Survey: German consumer confidence at 6-year high

Tuesday, June 25th, 2013 | Finance News

BERLIN (AP) — A survey has found that low unemployment and solid wage increases have helped push German consumer confidence to a nearly six-year high.

The GfK research institute said Wednesday that its forward-looking consumer climate index rose to 6.8 points for July from 6.5 in June. That's the highest level since a reading of 7.3 in September 2007.

Germany's unemployment rate was 6.8 percent in May, a contrast with rates above 20 percent in the European countries worst-hit by the debt crisis. Industrial workers and others in the country, which has Europe's biggest economy, have secured wage raises well above the inflation rate this year.

Earlier this week, a closely watched survey showed a slight increase in business confidence, underlining expectations of stronger economic growth in Germany.


China’s ICBC says happy to help, hopes for clearer policy signals

Tuesday, June 25th, 2013 | Finance News

By Jason Subler and Xiaowen Bi

BEIJING (Reuters) - China's biggest bank was uncertain of how to respond to turmoil in money markets last week because there was no clear direction from policymakers on what they wanted to achieve, according to its top executive.

Jiang Jianqing, Chairman of Industrial and Commercial Bank of China Ltd (ICBC) , stopped short of directly criticizing regulators for their handling of the stand-off over money market liquidity, which saw overnight borrowing rates soar and caused panic at some smaller banks.

But Jiang's comments are the clearest indication yet of frustration among senior bankers over how the central bank handled the situation, with markets only calming down after the People's Bank of China (PBOC) made public comments this week.

"We hope that in future, policy expectations can be clearer. That would be help us understand the overall market situation better and more deeply. Those few days, even for us, we were genuinely a bit tense," Jiang told Reuters in his wood-paneled office in downtown Beijing on Tuesday.

Jiang said ICBC's own liquidity situation was sound and that it was prepared to heed the call by the PBOC for big banks to lend to their smaller counterparts should they face short-term cash crunches to help stabilize the market.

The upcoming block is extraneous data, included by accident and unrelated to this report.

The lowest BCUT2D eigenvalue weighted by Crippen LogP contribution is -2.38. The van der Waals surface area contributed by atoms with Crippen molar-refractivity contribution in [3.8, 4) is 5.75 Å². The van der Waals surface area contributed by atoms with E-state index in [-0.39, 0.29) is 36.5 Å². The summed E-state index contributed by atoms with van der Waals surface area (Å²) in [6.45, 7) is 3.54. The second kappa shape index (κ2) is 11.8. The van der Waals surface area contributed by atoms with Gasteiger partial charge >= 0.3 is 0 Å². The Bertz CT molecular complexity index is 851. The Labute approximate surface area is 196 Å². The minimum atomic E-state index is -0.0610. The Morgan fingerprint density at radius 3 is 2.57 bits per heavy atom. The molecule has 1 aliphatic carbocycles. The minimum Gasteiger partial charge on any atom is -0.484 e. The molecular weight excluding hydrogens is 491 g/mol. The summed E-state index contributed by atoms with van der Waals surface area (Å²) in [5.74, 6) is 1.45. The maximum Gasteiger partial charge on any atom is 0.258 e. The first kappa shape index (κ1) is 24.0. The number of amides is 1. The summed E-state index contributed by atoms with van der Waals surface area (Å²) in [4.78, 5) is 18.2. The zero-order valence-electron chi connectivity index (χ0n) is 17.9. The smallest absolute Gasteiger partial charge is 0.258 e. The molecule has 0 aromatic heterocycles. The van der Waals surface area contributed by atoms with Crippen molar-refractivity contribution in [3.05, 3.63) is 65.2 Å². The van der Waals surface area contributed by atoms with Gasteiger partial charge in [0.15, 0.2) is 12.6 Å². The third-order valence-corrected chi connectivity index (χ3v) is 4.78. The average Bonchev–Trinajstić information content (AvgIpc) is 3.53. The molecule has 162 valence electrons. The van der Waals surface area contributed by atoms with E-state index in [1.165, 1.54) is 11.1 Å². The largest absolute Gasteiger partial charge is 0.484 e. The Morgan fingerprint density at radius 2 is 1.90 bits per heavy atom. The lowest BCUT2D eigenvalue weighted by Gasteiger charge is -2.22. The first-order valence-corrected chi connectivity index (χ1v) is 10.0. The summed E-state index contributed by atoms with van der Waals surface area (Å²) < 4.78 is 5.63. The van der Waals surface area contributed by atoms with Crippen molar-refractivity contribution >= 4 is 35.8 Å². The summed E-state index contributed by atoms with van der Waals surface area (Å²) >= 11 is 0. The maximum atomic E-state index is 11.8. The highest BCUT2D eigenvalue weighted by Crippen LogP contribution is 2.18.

But in order to play that role, he said, ICBC -- the world's biggest commercial bank by market value -- and other big banks needed a clearer sign of where things were headed.

He described a harried few days in the past week, when ICBC and other banks tried to assess what was happening in money markets as the central bank apparently decided to use the opportunity of a cash crunch to try to choke off funds flowing to speculative activities and the informal lending sector, sending rates to levels normally only seen during crises.

"We too needed a few days to finally become clear on the risks, and to understand the underlying reasons for the market movements," he said

"So during that process we too were a bit nervous. If we're going to be of help, we also need policy expectations to be even clearer and more stable," Jiang said, adding the market-wide situation was now improving.

Jiang said the market squeeze, which was followed by a brief interruption in ATM use and some other services at ICBC and other banks over the weekend that rattled some savers' nerves, had driven home the idea that banks need to respond quickly to potential crises of confidence, especially in the age of social media.

At one point last week, rumors spread on China's Twitter-like service Weibo that ICBC had received a cash injection from the PBOC, which the bank denied. ICBC also issued a statement this week saying the issue with the ATMs was a technical glitch that had been fixed.

The money market crunch had subsided somewhat by Wednesday, aided by the central bank saying on Tuesday that it had provided emergency cash to some banks and was prepared to do so in future as well. But it also reiterated banks needed to improve their cash management and lending practices.